I like serendipity. I've been reading my way through the complete Sherlock Holmes in spare moments, and on the train journey down to London today, I got up to "The Bruce-Partington Plans", involving a dead body at Aldgate underground station. Woo, I thought, I'm going down there today! It's the nearest tube station to the competition venue! I was planning to go to Old Street first, drop my bags off at the hotel and then walk down there, so as I know how to get there tomorrow, but I decided it might be fun to do it the other way round and see the location of the thrilling story I'm half-way through reading. Especially when the train arrived at St Pancras just as Sherlock Holmes was deducing that the body had actually been on the roof of the train - closing my book, I made a mental note of the page number and found that it was 408, which in the Ben System is "roof". What more sign could anyone need that the fates want me to go to Aldgate?
And it's very cool, too - the stairs are easily a hundred years old, so Holmes, Watson and Lestrade came down those very stairs, stood on the platform and peered into the tunnel in the direction I'd just come from. It's great to walk in the footprints of fictional heroes.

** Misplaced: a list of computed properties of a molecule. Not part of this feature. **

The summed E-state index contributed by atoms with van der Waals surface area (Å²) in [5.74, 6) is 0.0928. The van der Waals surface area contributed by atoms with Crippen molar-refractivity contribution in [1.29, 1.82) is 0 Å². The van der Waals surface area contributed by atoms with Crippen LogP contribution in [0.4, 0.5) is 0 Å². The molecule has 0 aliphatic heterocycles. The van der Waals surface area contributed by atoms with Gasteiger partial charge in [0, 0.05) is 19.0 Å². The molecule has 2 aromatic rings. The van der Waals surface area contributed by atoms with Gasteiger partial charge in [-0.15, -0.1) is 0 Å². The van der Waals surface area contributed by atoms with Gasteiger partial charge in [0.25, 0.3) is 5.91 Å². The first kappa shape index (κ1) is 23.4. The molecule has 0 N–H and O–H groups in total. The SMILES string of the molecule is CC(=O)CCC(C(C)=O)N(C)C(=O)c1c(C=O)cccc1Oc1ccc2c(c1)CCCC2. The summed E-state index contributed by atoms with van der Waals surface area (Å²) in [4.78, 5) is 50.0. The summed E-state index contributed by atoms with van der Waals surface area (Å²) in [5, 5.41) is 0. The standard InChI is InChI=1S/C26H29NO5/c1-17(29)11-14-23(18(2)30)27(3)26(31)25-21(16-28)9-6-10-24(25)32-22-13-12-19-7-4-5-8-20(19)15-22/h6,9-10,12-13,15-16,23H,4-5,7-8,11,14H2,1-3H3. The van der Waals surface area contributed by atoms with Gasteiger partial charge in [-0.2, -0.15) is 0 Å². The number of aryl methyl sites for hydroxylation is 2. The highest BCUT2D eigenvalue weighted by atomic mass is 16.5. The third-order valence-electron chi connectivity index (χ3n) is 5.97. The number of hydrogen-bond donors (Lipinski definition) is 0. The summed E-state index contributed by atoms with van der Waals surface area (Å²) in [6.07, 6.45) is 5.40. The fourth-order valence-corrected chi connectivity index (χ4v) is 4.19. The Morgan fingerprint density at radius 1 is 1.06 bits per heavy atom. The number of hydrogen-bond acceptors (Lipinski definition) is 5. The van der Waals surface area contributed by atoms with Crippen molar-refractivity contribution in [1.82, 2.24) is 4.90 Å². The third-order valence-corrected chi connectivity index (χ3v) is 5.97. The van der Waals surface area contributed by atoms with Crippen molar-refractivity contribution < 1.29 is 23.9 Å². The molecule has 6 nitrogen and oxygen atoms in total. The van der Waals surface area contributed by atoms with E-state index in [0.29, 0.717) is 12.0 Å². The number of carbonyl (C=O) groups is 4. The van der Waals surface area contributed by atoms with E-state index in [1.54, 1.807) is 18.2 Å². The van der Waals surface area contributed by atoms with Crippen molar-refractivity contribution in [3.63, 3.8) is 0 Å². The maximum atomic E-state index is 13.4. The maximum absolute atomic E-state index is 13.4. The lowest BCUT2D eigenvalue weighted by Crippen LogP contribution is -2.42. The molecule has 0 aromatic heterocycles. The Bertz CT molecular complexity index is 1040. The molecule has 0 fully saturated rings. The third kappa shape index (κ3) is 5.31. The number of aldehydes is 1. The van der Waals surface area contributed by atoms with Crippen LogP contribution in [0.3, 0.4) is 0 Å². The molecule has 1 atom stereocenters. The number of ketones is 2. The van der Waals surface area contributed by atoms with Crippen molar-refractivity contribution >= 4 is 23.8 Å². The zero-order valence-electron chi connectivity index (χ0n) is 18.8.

The venue proved easy to find, and the walk up to my hotel was easily navigated. And it turned out to be a good thing I'd gone to Aldgate first, because that meant I arrived at the hall of residence just on the stroke of two o'clock, and it turned out that the reception closes for lunch between one and two, so if I'd done things the sensible way I would have just had to turn around and lug my baggage back into the streets of London anyway!
So here I am, it's a lovely day, and I've been all around the town - I went to the Royal Festival Hall, where fourteen years ago I had my first encounter with the Mind Sports Olympiad, with mind sports enthusiasts generally and (at a distance without paying much attention to it) the world of competitive memorising! Just give me a time machine, and I could go back to 1997 and win the World Championship by a mile and a half. And tell my 20-year-old self fourteen years' worth of winning lottery numbers.